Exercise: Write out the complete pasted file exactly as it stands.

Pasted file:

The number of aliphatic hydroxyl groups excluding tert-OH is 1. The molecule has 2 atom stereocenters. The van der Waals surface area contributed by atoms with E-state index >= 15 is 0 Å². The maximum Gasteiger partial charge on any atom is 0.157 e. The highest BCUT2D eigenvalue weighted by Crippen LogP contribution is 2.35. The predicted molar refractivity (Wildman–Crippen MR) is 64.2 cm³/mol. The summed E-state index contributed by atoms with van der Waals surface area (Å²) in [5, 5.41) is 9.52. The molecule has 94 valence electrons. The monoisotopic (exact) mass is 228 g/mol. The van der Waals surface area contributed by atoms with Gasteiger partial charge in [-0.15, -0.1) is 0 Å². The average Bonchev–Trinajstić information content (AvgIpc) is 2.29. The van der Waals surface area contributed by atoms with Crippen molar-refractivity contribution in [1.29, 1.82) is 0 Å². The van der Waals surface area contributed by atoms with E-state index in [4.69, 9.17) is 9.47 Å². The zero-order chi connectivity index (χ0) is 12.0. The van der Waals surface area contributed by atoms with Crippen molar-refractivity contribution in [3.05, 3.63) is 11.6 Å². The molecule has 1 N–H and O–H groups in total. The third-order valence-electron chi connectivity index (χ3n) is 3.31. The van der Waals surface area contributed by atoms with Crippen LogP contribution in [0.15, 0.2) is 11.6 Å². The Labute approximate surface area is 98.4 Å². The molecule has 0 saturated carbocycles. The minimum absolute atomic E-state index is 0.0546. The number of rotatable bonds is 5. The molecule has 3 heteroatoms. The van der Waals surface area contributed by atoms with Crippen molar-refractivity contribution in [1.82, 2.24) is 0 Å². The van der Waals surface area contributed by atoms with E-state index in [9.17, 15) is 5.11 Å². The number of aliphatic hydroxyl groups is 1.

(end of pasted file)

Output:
The number of aliphatic hydroxyl groups excluding tert-OH is 1. The molecule has 2 atom stereocenters. The van der Waals surface area contributed by atoms with E-state index >= 15 is 0 Å². The maximum Gasteiger partial charge on any atom is 0.157 e. The highest BCUT2D eigenvalue weighted by Crippen LogP contribution is 2.35. The predicted molar refractivity (Wildman–Crippen MR) is 64.2 cm³/mol. The summed E-state index contributed by atoms with van der Waals surface area (Å²) in [5, 5.41) is 9.52. The molecule has 94 valence electrons. The monoisotopic (exact) mass is 228 g/mol. The van der Waals surface area contributed by atoms with Gasteiger partial charge in [-0.15, -0.1) is 0 Å². The average Bonchev–Trinajstić information content (AvgIpc) is 2.29. The van der Waals surface area contributed by atoms with Crippen molar-refractivity contribution in [1.29, 1.82) is 0 Å². The van der Waals surface area contributed by atoms with E-state index in [4.69, 9.17) is 9.47 Å². The zero-order chi connectivity index (χ0) is 12.0. The van der Waals surface area contributed by atoms with Crippen molar-refractivity contribution in [3.05, 3.63) is 11.6 Å². The molecule has 1 N–H and O–H groups in total. The third-order valence-electron chi connectivity index (χ3n) is 3.31. The van der Waals surface area contributed by atoms with Crippen LogP contribution in [0.15, 0.2) is 11.6 Å². The Labute approximate surface area is 98.4 Å². The molecule has 0 saturated carbocycles. The minimum absolute atomic E-state index is 0.0546. The number of rotatable bonds is 5. The molecule has 3 heteroatoms. The van der Waals surface area contributed by atoms with Crippen molar-refractivity contribution in [1.82, 2.24) is 0 Å². The van der Waals surface area contributed by atoms with E-state index in [9.17, 15) is 5.11 Å². The number of aliphatic hydroxyl groups is 1.